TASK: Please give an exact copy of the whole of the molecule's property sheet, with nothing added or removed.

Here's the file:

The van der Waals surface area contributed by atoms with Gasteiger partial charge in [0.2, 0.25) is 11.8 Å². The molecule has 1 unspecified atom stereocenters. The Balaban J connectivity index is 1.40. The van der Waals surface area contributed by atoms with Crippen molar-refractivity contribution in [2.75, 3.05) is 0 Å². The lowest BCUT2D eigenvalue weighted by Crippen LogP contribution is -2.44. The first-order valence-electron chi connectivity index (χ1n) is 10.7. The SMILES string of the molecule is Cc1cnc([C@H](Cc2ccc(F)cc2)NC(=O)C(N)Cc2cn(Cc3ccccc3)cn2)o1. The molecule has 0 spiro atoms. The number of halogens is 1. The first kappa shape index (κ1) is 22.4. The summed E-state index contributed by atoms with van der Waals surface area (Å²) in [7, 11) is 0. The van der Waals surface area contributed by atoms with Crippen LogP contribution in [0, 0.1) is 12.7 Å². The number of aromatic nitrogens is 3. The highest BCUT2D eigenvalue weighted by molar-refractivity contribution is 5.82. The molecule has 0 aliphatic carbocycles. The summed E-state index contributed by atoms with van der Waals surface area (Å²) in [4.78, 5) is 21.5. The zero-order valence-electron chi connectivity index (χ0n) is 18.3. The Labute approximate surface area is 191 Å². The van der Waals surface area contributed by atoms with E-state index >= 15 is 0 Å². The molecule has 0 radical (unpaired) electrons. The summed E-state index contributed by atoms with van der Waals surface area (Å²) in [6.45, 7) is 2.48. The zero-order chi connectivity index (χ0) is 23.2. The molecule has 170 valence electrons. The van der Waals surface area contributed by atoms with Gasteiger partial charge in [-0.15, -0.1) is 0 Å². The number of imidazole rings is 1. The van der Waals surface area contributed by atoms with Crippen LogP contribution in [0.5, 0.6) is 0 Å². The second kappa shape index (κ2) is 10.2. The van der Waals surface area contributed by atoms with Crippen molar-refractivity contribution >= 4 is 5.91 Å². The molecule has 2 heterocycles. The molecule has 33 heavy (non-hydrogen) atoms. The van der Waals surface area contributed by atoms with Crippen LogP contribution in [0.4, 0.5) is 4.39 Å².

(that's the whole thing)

The van der Waals surface area contributed by atoms with Gasteiger partial charge in [0.2, 0.25) is 11.8 Å². The molecule has 1 unspecified atom stereocenters. The Balaban J connectivity index is 1.40. The van der Waals surface area contributed by atoms with Crippen molar-refractivity contribution in [2.75, 3.05) is 0 Å². The lowest BCUT2D eigenvalue weighted by Crippen LogP contribution is -2.44. The first-order valence-electron chi connectivity index (χ1n) is 10.7. The SMILES string of the molecule is Cc1cnc([C@H](Cc2ccc(F)cc2)NC(=O)C(N)Cc2cn(Cc3ccccc3)cn2)o1. The molecule has 0 spiro atoms. The number of halogens is 1. The first kappa shape index (κ1) is 22.4. The summed E-state index contributed by atoms with van der Waals surface area (Å²) in [7, 11) is 0. The van der Waals surface area contributed by atoms with Crippen LogP contribution in [0, 0.1) is 12.7 Å². The number of aromatic nitrogens is 3. The highest BCUT2D eigenvalue weighted by molar-refractivity contribution is 5.82. The molecule has 0 aliphatic carbocycles. The summed E-state index contributed by atoms with van der Waals surface area (Å²) in [4.78, 5) is 21.5. The zero-order valence-electron chi connectivity index (χ0n) is 18.3. The Labute approximate surface area is 191 Å². The van der Waals surface area contributed by atoms with E-state index >= 15 is 0 Å². The molecule has 0 radical (unpaired) electrons. The summed E-state index contributed by atoms with van der Waals surface area (Å²) in [6.45, 7) is 2.48. The zero-order chi connectivity index (χ0) is 23.2. The molecule has 170 valence electrons. The van der Waals surface area contributed by atoms with Gasteiger partial charge in [-0.15, -0.1) is 0 Å². The number of imidazole rings is 1. The van der Waals surface area contributed by atoms with Crippen LogP contribution in [0.5, 0.6) is 0 Å². The second kappa shape index (κ2) is 10.2. The van der Waals surface area contributed by atoms with Crippen molar-refractivity contribution >= 4 is 5.91 Å². The molecule has 2 heterocycles. The molecule has 33 heavy (non-hydrogen) atoms. The van der Waals surface area contributed by atoms with Crippen LogP contribution in [0.4, 0.5) is 4.39 Å².